The Atlantic Telegraph’s first report on the shooting was not complimentary to the Avoca and Walnut law officers. An article from theAtlantic Telegraph, June 2, 1875 reads: “. . . a prominent citizen of Avoca assures us that the officers only desired to discharge their duty. The gentleman said so many horses had been stolen in the country northwest from Avoca, that the officers were determined to catch one of the thieves at least—hence, when it was learned that Dunn had a notion to steal a horse, he was not dissuaded from his purpose because the officers thought that by letting him take the horse, and then arresting him, they might get a clue to a gang of the villains, and get more of them. The gentleman farther assured us that Hinckley had no opportunity of arresting Dunn while in Walnut, and could have done nothing less than return the fire when fired upon.
Under the immediate circumstances, Hinckley certainly did the right in firing, but the part that Brown played was villainous. Had he not fired, Dunn would not have fired. What part of the arrangement could it have been that Brown was carrying out by firing his pistol? It is said he discharged his revolver to keep up appearances—to make Dunn continue to believe him (Brown) a thief and not a detective, so that when he (Dunn) served his time out of the penitentiary he wouldn’t come home and kill Brown for betraying him. That is quite an imaginary excuse. Brown should be arrested immediately. He is certainly a bad man. A gentleman from Walnut informs us that citizens of Avoca raised Brown a purse of $150 for meritorious conduct.”
The Coroner’s Inquisition May 26, 1875
“STATE OF IOWA.
An inquisition holden at Walnut, in the County of Pottawattamie and State of Iowa, on the 26th day of May 1875, before W. H. Linfor, Justice of the Peace, acting as coroner of said County, upon the body of Bernard Dunn, there lying dead, by the jurors whose names are hereto subscribed.
The said jury when on their oaths do say that the said Bernard Dunn came to his death while attempting to escape from C. R. Hinckley, who was endeavoring to arrest him, and who was, at the time of said death acting as an officer of the law in making said arrest, and that said Bernard Dunn had deliberately fired a revolver at said Hinckley, and was attempting to again fire at him and escape from custody, when he was shot by said Hinckley, and that said Hinckley shot said Dunn in self-defense when his own life was in imminent peril at the hands of said Dunn, who had committed the crime of grand larceny and was attempting to escape and to murder said Hinckley. And the said jurors exonerate said Hinckley from all blame or guilt in this matter, and find that the killing of said Dunn was done in self-defense by said Hinckley and while said Hinckley was in the discharge of his duty as aforesaid.
In testimony whereof the said jurors have hereunto set their hands the day and year aforesaid.
M. P. HARRIS.
W. H. WHITACKER.
W. H. LINFOR, J. P. and Acting Coroner.” (The Avoca Delta, June 3, 1875)
Now we can compare the oral story to the printed material of the time. Following are 12 comparisons:
A rider, who was a stranger, rode in hard from the west on a hot, lathered, winded horse and stopped at the first barn to try to trade or buy a horse. They had none, and when he was told the same at the other livery barn, he rode on east over the hill. True or false?
The newspaper said that Brown, Dunn’s partner, searched out acting Marshal Hinckley. It also identified Dunn as a known scourge; as least in the Avoca area. Another article said the two men had breakfast in Walnut and spent some time in town before Hinckley was located.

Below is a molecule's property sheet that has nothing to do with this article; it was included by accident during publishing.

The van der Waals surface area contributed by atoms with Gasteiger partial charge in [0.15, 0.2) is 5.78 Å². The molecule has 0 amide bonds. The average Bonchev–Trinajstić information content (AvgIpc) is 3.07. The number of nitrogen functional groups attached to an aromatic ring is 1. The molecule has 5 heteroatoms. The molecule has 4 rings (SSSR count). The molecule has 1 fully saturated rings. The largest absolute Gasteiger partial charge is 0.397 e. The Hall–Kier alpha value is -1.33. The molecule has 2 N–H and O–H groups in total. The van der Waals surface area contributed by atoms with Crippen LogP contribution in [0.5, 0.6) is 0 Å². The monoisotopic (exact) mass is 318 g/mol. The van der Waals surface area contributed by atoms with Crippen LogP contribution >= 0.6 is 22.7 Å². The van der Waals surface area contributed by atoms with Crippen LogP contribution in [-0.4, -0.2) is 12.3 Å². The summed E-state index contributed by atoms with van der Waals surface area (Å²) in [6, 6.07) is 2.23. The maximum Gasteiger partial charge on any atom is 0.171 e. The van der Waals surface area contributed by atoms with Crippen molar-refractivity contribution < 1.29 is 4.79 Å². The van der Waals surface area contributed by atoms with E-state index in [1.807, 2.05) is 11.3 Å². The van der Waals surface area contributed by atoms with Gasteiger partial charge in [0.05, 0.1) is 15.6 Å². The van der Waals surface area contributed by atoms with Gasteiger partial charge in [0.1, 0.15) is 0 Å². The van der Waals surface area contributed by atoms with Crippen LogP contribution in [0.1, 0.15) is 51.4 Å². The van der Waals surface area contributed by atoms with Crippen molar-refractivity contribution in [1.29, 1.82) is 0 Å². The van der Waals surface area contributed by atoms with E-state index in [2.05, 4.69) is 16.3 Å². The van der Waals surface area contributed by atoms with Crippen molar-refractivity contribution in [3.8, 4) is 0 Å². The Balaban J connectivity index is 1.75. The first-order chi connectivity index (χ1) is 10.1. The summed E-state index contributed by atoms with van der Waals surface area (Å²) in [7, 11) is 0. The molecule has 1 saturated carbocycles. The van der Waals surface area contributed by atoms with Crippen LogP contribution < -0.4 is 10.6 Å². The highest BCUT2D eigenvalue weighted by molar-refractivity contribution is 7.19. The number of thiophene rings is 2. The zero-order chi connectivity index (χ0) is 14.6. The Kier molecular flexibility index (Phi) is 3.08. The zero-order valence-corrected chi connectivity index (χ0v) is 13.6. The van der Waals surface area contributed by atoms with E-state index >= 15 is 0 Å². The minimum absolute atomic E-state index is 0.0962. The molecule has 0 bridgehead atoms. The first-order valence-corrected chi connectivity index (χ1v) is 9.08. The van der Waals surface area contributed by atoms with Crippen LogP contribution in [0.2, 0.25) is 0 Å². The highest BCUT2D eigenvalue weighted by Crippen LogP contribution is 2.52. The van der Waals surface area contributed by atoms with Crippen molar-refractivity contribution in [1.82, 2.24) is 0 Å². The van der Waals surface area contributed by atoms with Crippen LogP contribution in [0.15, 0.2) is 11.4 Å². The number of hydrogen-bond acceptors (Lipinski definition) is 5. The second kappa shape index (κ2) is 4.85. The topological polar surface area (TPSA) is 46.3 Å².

The horse and rider had no more than gotten out of sight when the Sheriff came in from the west looking for this man and horse. True or false? The Avoca Sheriff was looking for the thief, but he arrived after the thief was dead.
Shortly after, both were sighted riding at full gallop from east of town to the southwest, no more than a quarter of a mile south of town on the north slope of the hill. True or false? Similar stories with some variances.
The Sheriff started shooting at the horse thief. True or false? Brown fired first, in the air, so Hinckley would know which one was the thief. Then Dunn fired 3 shots at Hinckley. Hinckley’s one shot was fired in self-defense, killing Dunn.
The head of the horse ridden by the thief was turning from side to side, and when it turned once too often, one of the bullets from the Sheriff’s gun took out an eye. True or false? The newspaper said the third shot from the thief’s gun hit Hinckley’s horse in the eye.
The Sheriff shot the horse thief dead. True or false? Again, it wasn’t the Sheriff, it was Hinckley. But, true, the horse thief was dead.
The spot, which today would be about 400 feet east of the road and half way up the hill just south of town. True or false? Probably very close.
As shown in the painting of the incident, a rifle was used to shoot the horse thief. True or False? Per the newspaper reports and the hearing, pistols were used.
The horse thief not only caused a lot of excitement in this little pioneer town, but it gave the residents someone to bury in the new cemetery. True or false? True.
It is said that a stone was never put up with an exact date, but it could have been about 1876. True or false? True, no stone was put up, but the Coroner’s Inquisition gives the exact date of May 26, 1875, so “could have been about 1876” was just a guess.
It was told that his was the first body buried in the south cemetery, in the far southeast corner. True or false? Upon witching in the far southeast corner, the wires I used did cross, indicating the earth had been disturbed at some time. Was he first? Possibly.
1876 was the year the cemetery was started. True or false? It so happens that the Avoca Delta had an article about Walnut’s new cemetery in the very same paper where the Coroner’s Jury report was printed. The article reads: “The cemetery at Walnut lies just east of town. The lots have been surveyed off in streets and sell according to location from $1 up to $10. It is nicely enclosed.” (The Avoca Delta, June 3, 1875) As with most oral stories, facts become altered over time. For the most part, the story is close.